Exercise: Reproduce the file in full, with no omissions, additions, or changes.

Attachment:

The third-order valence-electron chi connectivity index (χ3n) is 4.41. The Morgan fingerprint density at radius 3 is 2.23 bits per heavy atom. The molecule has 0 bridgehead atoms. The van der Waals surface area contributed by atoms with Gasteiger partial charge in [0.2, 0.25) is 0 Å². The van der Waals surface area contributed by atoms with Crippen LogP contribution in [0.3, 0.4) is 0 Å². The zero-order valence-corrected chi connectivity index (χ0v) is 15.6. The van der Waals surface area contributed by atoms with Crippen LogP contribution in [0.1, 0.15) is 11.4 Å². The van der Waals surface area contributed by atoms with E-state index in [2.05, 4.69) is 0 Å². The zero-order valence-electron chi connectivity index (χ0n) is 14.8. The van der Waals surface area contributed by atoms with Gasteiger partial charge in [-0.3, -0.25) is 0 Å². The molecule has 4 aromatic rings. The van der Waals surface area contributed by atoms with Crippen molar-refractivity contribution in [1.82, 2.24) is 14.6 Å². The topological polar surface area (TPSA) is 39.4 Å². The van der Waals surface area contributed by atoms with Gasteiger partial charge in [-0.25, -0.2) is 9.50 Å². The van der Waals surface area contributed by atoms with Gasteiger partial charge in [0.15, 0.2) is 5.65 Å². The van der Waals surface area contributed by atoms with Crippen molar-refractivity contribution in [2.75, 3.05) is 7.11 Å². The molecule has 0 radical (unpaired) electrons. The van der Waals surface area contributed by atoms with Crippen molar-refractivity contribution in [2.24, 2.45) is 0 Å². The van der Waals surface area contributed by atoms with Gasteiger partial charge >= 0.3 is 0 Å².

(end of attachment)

The third-order valence-electron chi connectivity index (χ3n) is 4.41. The Morgan fingerprint density at radius 3 is 2.23 bits per heavy atom. The molecule has 0 bridgehead atoms. The van der Waals surface area contributed by atoms with Gasteiger partial charge in [0.2, 0.25) is 0 Å². The van der Waals surface area contributed by atoms with Crippen LogP contribution in [0.3, 0.4) is 0 Å². The zero-order valence-corrected chi connectivity index (χ0v) is 15.6. The van der Waals surface area contributed by atoms with Crippen LogP contribution in [0.1, 0.15) is 11.4 Å². The van der Waals surface area contributed by atoms with E-state index in [2.05, 4.69) is 0 Å². The zero-order valence-electron chi connectivity index (χ0n) is 14.8. The van der Waals surface area contributed by atoms with Gasteiger partial charge in [-0.3, -0.25) is 0 Å². The molecule has 4 aromatic rings. The van der Waals surface area contributed by atoms with Crippen molar-refractivity contribution in [1.82, 2.24) is 14.6 Å². The topological polar surface area (TPSA) is 39.4 Å². The van der Waals surface area contributed by atoms with Gasteiger partial charge in [-0.25, -0.2) is 9.50 Å². The van der Waals surface area contributed by atoms with Gasteiger partial charge in [0.15, 0.2) is 5.65 Å². The van der Waals surface area contributed by atoms with Crippen molar-refractivity contribution in [2.75, 3.05) is 7.11 Å². The molecule has 0 radical (unpaired) electrons. The van der Waals surface area contributed by atoms with Crippen molar-refractivity contribution in [2.24, 2.45) is 0 Å². The van der Waals surface area contributed by atoms with Gasteiger partial charge >= 0.3 is 0 Å².